Dr. Jennifer Simon, Semiotician at Sign Salad, explores the vital role packaging can play even, or especially in challenging times.

The chocolate egg has always been a notch above all other sweet treats on Easter Sunday. It’s a traditional gift that has been given to children and adults alike in Britain since 1875 to break the Lent Fast. But this year, it has the added role of providing a welcome reprieve from the current COVID-19 reality. This may not be the Easter that was planned, as family and religious gatherings are put on hold, but the chocolate egg is a ritual that can still be enjoyed. 

The Easter egg is stepping up to the plate by providing a much-needed emotional comfort in these uncertain times, by combining its ‘popular; and ‘traditional’ symbolism. Chocolate, as we are all aware, is popularly associated with indulgence. And since ancient times, the humble egg has been a traditional symbol of birth, growth and renewal. 

However, it’s not just about the product, the packaging that surrounds it is also has a vital role to play. Food and beverage brands have been using packaging to gain a competitive advantage by appealing to consumers’ values for many years. Chocolate eggs are no different. It may be that they have typically been categorised as a child food product, but more brands are revisiting these childhood treats, such as Easter eggs, and tailoring both products and packaging for an older demographic. This year, perhaps inadvertently, the humble chocolate egg – product, packaging and all is providing the emotional comfort that consumers are increasingly looking to brands for.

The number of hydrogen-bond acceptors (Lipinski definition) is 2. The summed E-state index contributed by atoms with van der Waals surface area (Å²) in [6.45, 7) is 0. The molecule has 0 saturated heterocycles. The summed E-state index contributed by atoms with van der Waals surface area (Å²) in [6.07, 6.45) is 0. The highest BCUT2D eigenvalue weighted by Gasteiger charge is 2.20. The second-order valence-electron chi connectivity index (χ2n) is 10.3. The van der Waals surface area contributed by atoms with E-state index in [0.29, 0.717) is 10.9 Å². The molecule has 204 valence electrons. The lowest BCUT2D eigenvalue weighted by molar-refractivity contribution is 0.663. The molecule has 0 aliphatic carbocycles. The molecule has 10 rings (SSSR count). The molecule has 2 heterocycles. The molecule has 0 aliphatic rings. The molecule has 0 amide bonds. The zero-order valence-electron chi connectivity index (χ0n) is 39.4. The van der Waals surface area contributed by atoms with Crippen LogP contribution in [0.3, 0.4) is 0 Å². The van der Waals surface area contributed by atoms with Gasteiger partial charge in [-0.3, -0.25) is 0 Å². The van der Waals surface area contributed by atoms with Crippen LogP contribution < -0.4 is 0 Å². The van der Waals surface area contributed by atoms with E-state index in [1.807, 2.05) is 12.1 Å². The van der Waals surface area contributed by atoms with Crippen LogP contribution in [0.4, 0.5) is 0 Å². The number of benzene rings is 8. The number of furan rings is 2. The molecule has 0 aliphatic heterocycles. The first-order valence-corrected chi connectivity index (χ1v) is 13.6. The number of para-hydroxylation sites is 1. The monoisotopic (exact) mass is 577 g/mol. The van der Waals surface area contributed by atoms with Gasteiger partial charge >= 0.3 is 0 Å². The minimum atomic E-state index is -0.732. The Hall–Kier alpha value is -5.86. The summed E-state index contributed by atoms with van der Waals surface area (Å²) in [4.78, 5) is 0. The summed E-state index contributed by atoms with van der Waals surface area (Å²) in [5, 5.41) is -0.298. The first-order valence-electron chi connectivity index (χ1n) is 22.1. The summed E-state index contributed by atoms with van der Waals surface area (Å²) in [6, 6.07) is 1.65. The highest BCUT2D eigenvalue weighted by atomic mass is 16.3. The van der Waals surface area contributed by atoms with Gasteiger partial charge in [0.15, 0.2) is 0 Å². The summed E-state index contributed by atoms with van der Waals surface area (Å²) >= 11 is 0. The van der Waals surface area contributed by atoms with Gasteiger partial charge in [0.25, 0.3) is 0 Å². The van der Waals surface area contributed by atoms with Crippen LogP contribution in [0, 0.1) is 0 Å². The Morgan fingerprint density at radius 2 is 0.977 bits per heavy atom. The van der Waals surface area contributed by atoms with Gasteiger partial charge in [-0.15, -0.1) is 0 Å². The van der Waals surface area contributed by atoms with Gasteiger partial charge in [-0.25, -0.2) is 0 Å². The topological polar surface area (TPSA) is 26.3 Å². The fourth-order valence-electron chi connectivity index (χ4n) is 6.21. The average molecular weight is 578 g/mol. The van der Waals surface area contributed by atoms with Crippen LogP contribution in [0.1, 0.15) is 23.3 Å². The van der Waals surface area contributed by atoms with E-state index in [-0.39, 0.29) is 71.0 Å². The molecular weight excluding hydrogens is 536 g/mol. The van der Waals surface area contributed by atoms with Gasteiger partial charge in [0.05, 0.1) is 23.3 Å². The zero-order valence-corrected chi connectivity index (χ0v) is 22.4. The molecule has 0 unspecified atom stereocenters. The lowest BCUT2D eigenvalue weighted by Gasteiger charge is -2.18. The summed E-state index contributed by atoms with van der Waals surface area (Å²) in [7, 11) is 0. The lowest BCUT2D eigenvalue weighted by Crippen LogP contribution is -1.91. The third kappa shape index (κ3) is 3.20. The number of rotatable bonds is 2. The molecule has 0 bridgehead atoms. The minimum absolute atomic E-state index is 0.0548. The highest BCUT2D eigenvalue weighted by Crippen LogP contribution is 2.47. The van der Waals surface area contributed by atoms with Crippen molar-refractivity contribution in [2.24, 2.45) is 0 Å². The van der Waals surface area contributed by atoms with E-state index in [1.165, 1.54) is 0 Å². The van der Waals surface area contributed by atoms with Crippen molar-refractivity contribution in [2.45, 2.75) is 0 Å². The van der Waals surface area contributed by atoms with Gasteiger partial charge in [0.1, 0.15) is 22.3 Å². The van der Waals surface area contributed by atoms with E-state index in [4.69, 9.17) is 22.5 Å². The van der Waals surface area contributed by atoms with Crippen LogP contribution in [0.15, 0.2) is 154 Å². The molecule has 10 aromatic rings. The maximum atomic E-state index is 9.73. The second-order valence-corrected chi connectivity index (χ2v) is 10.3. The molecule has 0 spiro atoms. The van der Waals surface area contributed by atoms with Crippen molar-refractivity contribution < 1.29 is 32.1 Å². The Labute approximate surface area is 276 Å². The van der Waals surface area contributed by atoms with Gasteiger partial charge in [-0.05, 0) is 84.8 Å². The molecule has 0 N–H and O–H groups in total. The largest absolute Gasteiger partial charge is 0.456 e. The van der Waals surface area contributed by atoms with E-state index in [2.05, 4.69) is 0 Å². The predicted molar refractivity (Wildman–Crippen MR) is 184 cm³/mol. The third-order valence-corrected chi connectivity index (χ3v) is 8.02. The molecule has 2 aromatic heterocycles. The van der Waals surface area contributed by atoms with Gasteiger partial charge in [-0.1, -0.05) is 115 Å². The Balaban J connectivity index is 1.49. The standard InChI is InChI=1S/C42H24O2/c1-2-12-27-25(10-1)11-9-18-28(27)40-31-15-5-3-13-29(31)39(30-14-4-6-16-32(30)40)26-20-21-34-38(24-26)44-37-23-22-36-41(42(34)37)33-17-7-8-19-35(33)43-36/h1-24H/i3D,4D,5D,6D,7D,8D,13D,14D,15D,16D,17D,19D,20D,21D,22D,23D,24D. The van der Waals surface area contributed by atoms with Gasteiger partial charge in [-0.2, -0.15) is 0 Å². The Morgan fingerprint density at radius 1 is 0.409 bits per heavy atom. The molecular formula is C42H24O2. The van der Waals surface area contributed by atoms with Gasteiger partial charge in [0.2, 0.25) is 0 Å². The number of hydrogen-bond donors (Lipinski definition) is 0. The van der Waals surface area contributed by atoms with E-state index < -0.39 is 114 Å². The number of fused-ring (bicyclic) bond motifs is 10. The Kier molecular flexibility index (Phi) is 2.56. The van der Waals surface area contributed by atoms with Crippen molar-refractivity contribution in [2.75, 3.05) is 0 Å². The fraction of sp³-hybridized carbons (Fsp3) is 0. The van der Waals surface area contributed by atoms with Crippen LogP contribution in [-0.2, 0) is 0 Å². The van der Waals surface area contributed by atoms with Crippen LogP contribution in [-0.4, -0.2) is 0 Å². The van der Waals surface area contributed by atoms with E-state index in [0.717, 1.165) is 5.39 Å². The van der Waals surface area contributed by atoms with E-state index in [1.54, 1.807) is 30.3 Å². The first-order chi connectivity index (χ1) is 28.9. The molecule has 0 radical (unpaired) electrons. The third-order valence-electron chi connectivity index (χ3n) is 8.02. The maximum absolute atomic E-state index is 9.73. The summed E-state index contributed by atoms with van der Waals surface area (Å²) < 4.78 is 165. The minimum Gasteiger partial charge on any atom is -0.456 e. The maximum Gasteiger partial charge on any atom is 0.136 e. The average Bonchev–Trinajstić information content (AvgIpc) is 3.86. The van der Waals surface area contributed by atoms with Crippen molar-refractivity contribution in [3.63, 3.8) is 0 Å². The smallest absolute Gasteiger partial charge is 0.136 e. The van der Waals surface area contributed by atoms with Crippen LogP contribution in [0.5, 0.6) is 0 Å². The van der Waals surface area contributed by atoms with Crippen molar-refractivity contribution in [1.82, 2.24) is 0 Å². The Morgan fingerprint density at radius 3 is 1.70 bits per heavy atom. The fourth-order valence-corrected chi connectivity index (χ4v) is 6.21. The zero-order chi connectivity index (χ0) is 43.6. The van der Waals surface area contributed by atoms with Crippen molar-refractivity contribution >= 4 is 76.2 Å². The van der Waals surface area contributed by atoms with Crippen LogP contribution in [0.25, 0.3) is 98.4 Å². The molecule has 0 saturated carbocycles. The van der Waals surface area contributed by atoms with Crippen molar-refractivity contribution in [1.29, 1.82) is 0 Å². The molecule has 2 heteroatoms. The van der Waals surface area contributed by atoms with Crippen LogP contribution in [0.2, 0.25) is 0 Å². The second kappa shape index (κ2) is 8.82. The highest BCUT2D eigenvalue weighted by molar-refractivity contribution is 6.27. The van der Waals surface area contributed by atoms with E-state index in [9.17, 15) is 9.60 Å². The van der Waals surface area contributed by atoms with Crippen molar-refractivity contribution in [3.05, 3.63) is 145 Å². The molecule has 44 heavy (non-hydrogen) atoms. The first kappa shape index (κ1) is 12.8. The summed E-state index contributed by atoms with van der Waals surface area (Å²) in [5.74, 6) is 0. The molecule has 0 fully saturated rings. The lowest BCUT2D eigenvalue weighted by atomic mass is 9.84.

Read more about how Easter egg packaging can communicate calm and comfort at our sister publication Touchpoints.